2899 Oncology Physician Attitudes Toward Patient and Family Centered Care T. Nguyen,1 G.S. Bauman,1 C. Watling,2 and K. Hahn1; 1London Health Sciences Centre, London, ON, Canada, 2Schulich School of Medicine and Dentistry, Western University, London, ON, Canada Purpose/Objective(s): Patient and family-centered care (PFCC) represents an evolution from traditional models of provider-focused and patientfocused care that places a strong emphasis on optimal patient communication, patient autonomy, and shared decision-making within care teams. A shift towards PFCC requires participation across all provider groups. Despite the importance of physician buy-in, research examining physicians’ perspectives on PFCC is lacking. We sought to explore oncologists’ familiarity with the principles of PFCC, perceived barriers to implementing principles of PFCC, and examples of physician behaviors consistent with PFCC. Materials/Methods: In this qualitative exploratory study, we conducted semistructured interviews with 18 oncologists (8 radiation, 4 medical, 4 surgical, 2 hematologist-oncologists) at a single Canadian academic cancer institution. Interview data were analyzed using coding principles drawn from grounded theory. Constant comparisons were used to identify recurring themes. Results: We identified 3 dominant themes related to physicians’ interpretations of PFCC: 1) physicians expressed a limited understanding of the formal principles of PFCC; 2) physicians identified patient autonomy as essential to PFCC; and 3) disparities between patient and physician objectives exist and result in compromises that may affect the quality of PFCC delivered. Time was both a facilitator and a barrier. While oncologists perceived that spending more time with patients improved PFCC, they also recognized that time was limited: spending more time engaging in PFCC would leave less time to devote to other necessary activities.
Participants also identified a number of ‘system’ barriers to PFCC, including limited staff and clinical space, excessive case load, a lack of physician support and input into operational decisions, and funding constraints. Many felt that PFCC was challenged by inefficiencies in the system of care delivery, and that progress might lie in reorganization that more clearly matched health care staff’s roles and responsibilities to their credentials and skills. Self-identified behaviors enabling PFCC generally involved strategies to ensure patient needs were met despite time constraints and remaining attentive to the clinical environment in order to provide care appropriate to individual patient experiences. Conclusion: Based on our interviews, advancing PFCC in our institution will require continued education of physicians regarding the principles of PFCC, acknowledgement and preservation of the PFCC behaviors already in practice and creative solutions to address the system issues that may hamper their abilities to enact PFCC. Author Disclosure: T. Nguyen: None. G. Bauman: Chair; Department of Oncology, Western University. C. Watling: Associate Dean of Postgraduate Medical Education; Schulich School of Medicine & Dentistry. K. Hahn: Chair; Disease Site Council.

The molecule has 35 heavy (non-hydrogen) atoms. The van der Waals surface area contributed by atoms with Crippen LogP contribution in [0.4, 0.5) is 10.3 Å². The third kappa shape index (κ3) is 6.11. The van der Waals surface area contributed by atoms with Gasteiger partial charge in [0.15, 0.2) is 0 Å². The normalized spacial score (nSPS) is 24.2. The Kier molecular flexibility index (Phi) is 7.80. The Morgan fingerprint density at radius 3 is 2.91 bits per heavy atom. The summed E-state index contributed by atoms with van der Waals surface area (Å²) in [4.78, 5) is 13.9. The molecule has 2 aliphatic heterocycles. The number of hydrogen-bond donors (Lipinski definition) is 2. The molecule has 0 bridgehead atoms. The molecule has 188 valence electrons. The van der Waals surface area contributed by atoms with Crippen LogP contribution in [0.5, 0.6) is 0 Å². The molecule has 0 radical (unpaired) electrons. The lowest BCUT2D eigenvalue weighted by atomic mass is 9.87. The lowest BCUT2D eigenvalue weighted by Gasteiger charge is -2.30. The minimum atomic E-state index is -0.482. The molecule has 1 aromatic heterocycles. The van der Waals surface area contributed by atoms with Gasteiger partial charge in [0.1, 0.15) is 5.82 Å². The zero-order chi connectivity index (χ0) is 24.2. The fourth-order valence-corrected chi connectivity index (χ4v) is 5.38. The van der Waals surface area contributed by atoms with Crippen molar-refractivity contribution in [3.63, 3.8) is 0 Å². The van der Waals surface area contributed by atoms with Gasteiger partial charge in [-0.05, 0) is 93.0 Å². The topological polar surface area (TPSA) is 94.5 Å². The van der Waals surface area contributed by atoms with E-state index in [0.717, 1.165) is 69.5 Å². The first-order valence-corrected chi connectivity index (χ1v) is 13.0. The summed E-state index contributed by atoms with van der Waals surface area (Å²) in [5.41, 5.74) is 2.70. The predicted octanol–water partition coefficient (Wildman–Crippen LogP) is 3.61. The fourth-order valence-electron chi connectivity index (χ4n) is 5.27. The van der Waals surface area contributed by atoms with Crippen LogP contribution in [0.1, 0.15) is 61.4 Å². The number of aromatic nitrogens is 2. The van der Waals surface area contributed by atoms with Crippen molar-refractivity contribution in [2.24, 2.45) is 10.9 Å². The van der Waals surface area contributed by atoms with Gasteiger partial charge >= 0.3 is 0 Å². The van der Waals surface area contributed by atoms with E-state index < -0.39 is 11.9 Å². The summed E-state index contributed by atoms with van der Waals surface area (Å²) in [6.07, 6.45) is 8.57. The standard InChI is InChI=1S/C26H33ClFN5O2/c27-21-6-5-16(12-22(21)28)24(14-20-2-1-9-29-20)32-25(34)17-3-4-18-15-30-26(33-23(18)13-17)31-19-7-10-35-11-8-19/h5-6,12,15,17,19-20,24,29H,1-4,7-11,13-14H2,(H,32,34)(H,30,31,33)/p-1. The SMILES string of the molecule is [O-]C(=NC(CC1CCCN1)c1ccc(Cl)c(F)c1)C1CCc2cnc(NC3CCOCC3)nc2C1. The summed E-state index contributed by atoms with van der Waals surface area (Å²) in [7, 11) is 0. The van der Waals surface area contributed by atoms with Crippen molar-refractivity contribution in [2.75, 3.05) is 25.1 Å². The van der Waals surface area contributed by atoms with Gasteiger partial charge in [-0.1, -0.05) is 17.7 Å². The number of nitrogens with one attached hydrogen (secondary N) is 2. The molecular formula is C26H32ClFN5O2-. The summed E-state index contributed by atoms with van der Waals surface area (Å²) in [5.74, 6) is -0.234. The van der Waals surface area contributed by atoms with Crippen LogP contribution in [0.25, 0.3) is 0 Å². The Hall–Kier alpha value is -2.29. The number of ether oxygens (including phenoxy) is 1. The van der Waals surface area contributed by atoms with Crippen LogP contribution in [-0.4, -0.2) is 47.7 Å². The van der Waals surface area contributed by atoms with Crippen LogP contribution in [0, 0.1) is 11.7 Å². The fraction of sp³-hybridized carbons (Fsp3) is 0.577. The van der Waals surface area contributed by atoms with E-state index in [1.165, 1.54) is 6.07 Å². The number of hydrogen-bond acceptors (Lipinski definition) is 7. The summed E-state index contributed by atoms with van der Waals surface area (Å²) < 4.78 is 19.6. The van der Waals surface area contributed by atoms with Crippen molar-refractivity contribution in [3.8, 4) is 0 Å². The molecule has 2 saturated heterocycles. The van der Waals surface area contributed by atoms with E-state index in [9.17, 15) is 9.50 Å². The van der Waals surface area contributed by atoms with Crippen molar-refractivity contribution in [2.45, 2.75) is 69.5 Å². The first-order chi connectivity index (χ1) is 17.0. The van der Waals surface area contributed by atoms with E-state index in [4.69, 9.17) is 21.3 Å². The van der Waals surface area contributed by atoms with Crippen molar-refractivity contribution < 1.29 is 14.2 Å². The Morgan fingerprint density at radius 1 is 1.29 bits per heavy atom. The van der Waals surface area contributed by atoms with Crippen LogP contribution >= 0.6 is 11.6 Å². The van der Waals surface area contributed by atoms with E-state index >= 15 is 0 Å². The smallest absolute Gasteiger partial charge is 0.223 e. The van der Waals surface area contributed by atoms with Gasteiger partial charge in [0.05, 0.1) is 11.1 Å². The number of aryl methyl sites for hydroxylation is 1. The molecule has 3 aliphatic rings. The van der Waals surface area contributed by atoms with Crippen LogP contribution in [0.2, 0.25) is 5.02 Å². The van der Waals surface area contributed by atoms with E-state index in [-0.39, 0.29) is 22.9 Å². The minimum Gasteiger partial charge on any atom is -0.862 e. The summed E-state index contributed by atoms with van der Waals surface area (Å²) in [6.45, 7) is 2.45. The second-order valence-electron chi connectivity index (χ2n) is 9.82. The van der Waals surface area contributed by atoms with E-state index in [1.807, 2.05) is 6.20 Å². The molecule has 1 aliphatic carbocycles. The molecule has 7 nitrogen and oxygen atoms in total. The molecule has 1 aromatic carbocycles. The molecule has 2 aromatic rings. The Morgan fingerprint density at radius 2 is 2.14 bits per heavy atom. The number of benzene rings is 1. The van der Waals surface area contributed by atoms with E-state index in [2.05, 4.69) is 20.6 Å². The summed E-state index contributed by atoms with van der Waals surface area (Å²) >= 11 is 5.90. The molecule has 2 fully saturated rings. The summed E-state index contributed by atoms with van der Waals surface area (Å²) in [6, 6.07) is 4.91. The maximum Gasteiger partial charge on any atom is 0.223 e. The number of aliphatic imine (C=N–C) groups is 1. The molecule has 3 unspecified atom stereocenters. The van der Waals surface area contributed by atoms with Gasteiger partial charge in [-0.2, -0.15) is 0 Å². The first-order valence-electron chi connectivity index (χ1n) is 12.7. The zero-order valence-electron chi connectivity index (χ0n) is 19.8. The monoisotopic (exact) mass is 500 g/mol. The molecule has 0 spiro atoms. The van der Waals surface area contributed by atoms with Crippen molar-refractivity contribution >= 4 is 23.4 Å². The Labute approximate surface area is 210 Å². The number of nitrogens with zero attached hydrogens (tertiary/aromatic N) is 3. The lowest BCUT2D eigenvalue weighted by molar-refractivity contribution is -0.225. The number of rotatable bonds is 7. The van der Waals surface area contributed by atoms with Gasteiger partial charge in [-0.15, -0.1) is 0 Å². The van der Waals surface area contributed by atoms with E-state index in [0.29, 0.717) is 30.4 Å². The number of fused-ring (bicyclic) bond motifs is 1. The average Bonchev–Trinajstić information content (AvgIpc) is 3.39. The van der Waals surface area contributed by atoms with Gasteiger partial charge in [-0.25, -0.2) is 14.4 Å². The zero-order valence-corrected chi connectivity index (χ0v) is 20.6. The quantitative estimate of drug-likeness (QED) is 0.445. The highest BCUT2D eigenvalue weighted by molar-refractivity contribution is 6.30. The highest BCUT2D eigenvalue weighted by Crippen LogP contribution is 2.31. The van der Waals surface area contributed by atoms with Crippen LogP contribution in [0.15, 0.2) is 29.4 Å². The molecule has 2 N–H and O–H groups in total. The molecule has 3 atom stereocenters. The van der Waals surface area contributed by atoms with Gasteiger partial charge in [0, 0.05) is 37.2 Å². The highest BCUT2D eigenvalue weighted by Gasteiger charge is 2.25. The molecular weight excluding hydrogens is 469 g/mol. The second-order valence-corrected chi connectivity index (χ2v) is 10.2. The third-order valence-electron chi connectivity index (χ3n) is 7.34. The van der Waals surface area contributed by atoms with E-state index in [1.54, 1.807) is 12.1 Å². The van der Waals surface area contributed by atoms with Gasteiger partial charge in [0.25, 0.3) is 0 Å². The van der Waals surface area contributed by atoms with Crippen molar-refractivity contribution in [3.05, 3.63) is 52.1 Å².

2900 Cost-Effectiveness of Gemcitabine Plus Cisplatin and Intensity Modulated Radiation Therapy for Patients With Locally Advanced Cervical Cancer R. Carmona,1 G. Green,1 A.A. Eren,2 M.F. Eren,2 J.D. Murphy,1 and L.K. Mell1; 1University of California, San Diego, La Jolla, CA, 2 Marmara University, Istanbul, Turkey Purpose/Objective(s): Previous studies have found neither gemcitabine/ cisplatin (G/C) nor intensity modulated radiation therapy (IMRT) is costeffective for locally advanced cervical cancer, but this conclusion depends on the estimated costs of therapy and associated toxicities. The purpose of this study was to reexamine whether G/C and IMRT are cost-effective, given decreased therapy costs and updated estimates of the effects of IMRT. Materials/Methods: We conducted a cost-effectiveness analysis comparing four arms: conventional RT plus concurrent and adjuvant G/C versus conventional RT plus concurrent cisplatin versus IMRT plus concurrent and adjuvant G/C versus IMRT plus concurrent cisplatin. We incorporated adverse events (AEs) and progression-free (PF) survival rates into each arm based on results from a published phase 3 trial of G/C (PMID: 21444871). We defined acute AEs as any hospitalization, grade 4 hematologic toxicity, or death and late AEs as grade 4 gastrointestinal and genitourinary toxicity. A 40-50% reduction in toxicity was hypothesized with IMRT, based on published normal tissue complication models and clinical series (PMID: 16757127, 20400238, 17394944, 20708346, and 22516388). We used current Medicare data to estimate costs of AEs and treatments. We calculated incremental cost-effectiveness ratios (ICERs) and performed sensitivity analyses. A willingness-to-pay threshold of $50,000 was used to define cost-effectiveness. Results: The cost of therapy and AEs for a hypothesized cohort of 10 000 women with stage IIB-IVA cervical cancer was $196.1 million (M) for conventional RT + G/C versus $173.1M for conventional RT + cisplatin versus $257.9M for IMRT + G/C versus $238.5M for IMRT + cisplatin. The estimated ICER for conventional RT+G/C versus conventional RT + cisplatin was $26,227 per progression-free life-year saved. Intensity modulated radiation therapy was not cost-effective at the $50,000 willingness-to-pay threshold; however, when the cost of IMRT was reduced by 24%, IMRT + G/C became cost-effective with an ICER of $49,149. When the cost of IMRT was reduced by 35.6%, IMRT + G/C became the dominant treatment, with an ICER of $26,225. Conclusion: Conventional RT plus G/C is cost-effective for stage IIB-IVA cervical cancer; IMRT is not cost-effective at the standard threshold, unless its costs decrease by at least 24%. Author Disclosure: R. Carmona: None. G. Green: None. A.A. Eren: None. M.F. Eren: None. J.D. Murphy: None. L.K. Mell: None.